Salomon, along with Alyssa Bilinski, an assistant professor of health policy at Brown University, looked into the delta and omicron surges and found that a rough rule of thumb during that period was that 21 days after most states rose to the high-risk level, the death rate hit three people for every million. That equals about 1,000 deaths a day at a national level.

The updated CDC guidance “is intended to provide a sort of warning that states are entering a period in which severe outcomes are expected,” he said. But the new approach would not sound that alarm until death rates were already reaching that “quite high” mark.

Others, though, point to another set of numbers. They say that with 65% of Americans fully vaccinated and 44% boosted as of March 8, relaxing COVID protocols is the right decision.

The new strategy is forward-looking and continues to measure and track the virus’s spread, said the APHA’s Benjamin. “It allows a way to scale up and scale back the response.”

Since the guidelines are based on seven-day averages, he added, they are a good way to monitor communities’ risk levels and gauge which set of mandates is appropriate. “So if a community goes from green to yellow to red,” he said, referring to the CDC’s color-coded map that tracks counties’ COVID levels, “that community will then need to modify its practices based on the prevalence of disease there.”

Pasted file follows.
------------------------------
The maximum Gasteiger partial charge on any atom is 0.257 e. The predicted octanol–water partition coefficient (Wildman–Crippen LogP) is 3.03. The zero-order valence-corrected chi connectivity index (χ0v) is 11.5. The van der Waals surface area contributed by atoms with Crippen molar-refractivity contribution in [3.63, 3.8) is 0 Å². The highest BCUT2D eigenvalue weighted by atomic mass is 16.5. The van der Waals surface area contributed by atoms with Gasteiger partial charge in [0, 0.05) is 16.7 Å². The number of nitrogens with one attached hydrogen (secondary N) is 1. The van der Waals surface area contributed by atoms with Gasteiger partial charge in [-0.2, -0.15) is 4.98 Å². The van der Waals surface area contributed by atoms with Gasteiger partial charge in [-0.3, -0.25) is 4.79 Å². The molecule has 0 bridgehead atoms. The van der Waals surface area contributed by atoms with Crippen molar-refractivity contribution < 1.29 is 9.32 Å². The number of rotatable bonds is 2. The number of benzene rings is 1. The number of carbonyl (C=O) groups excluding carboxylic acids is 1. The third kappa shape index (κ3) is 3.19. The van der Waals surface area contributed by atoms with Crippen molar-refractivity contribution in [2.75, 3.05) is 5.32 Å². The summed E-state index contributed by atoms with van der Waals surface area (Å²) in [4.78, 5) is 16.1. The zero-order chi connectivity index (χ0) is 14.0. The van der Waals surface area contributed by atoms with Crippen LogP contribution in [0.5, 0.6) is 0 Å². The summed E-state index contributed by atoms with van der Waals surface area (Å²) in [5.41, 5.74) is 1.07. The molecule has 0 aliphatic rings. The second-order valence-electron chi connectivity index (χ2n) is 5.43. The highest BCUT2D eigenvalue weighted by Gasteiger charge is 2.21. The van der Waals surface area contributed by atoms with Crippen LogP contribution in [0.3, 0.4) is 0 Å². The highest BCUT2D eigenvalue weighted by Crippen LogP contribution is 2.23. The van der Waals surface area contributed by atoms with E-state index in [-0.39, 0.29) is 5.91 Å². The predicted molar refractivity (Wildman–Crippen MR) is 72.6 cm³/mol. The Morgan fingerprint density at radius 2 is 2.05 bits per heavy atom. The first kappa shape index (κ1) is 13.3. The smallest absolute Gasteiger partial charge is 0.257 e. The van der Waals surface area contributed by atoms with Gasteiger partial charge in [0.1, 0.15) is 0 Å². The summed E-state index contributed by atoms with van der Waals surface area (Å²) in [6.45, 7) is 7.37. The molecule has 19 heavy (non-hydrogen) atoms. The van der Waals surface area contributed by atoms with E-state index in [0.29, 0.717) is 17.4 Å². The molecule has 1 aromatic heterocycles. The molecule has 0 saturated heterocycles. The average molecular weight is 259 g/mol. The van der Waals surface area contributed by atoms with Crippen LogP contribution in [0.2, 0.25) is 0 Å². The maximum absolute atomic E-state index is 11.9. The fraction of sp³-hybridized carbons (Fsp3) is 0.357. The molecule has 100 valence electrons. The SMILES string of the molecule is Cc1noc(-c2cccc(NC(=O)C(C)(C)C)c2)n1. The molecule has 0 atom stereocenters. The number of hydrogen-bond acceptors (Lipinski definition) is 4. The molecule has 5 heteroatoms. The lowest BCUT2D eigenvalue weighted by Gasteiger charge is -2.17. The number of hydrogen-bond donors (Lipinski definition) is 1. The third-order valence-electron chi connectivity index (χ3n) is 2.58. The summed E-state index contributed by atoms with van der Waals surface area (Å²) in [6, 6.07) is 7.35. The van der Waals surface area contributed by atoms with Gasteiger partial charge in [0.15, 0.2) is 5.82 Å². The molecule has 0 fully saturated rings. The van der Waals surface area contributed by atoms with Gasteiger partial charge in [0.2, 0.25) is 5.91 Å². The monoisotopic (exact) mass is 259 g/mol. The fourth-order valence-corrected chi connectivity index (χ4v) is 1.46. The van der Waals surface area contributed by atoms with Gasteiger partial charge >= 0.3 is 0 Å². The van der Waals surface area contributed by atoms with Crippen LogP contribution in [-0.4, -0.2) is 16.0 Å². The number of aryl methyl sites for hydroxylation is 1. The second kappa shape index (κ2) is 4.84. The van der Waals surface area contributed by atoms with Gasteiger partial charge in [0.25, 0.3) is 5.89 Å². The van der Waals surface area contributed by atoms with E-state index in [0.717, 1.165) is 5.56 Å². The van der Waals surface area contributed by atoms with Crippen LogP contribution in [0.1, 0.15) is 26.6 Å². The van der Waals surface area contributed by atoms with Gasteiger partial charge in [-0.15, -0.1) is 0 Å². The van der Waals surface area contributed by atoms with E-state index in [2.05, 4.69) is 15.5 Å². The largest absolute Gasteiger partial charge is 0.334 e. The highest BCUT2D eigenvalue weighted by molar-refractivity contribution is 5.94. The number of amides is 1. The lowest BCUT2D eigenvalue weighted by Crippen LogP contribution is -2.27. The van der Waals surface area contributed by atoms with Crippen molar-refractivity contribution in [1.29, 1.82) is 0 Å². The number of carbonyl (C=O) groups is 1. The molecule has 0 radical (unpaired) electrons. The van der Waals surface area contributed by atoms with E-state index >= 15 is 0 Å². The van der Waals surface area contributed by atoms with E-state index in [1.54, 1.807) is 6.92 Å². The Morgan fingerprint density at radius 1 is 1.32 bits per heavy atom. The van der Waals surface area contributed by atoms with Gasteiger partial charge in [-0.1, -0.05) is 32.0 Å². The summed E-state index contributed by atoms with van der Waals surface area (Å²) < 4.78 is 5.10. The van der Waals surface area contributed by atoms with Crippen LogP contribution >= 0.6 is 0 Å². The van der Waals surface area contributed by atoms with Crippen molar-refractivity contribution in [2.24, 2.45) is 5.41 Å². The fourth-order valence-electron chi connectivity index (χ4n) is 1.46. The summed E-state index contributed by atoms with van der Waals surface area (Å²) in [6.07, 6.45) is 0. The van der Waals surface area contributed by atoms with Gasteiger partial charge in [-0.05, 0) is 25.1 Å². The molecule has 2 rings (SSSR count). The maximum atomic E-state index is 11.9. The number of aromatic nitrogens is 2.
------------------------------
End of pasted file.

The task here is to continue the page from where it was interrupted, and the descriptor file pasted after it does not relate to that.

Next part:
The guidelines, Benjamin said, are “scientifically sound, they’re practical.” Over time, he added, more communities will move into the low and moderate categories. “The truth of the matter is that you just cannot keep people in the emergency state forever,” he continued. “And this is never going to get to zero risk. … [COVID’s] going to be around, and so we’re going to have to learn to live with it.”

What About Those Who Are Not Eligible for a Vaccine or Are Immunocompromised?

The CDC’s relaxed recommendations do not prevent anyone from wearing a mask. But for millions of Americans who are immunocompromised or too young to receive a vaccine, less masking means a loss of a line of defense for their health in public spaces.

Children younger than 5 are not eligible to receive a vaccine yet, and people who are immunocompromised and are susceptible to more severe cases of the disease include cancer patients undergoing active treatment and organ transplant recipients. People living with chronic illnesses or disabilities are also vulnerable.

“You only have control of so much,” Neuman said. “And if you’re exposed to enough of the virus and you’re doing all the right things, you can still sometimes end up with a bad result.”

Masks are most effective when everyone in a room is wearing one, Neuman added, but the new mandate is similar “to victim-blaming — basically saying, ‘You have a problem and so here’s the extra burden to go with your problem.’”

This story was published by Kaiser Health News on March 9, 2022. It is republished with permission.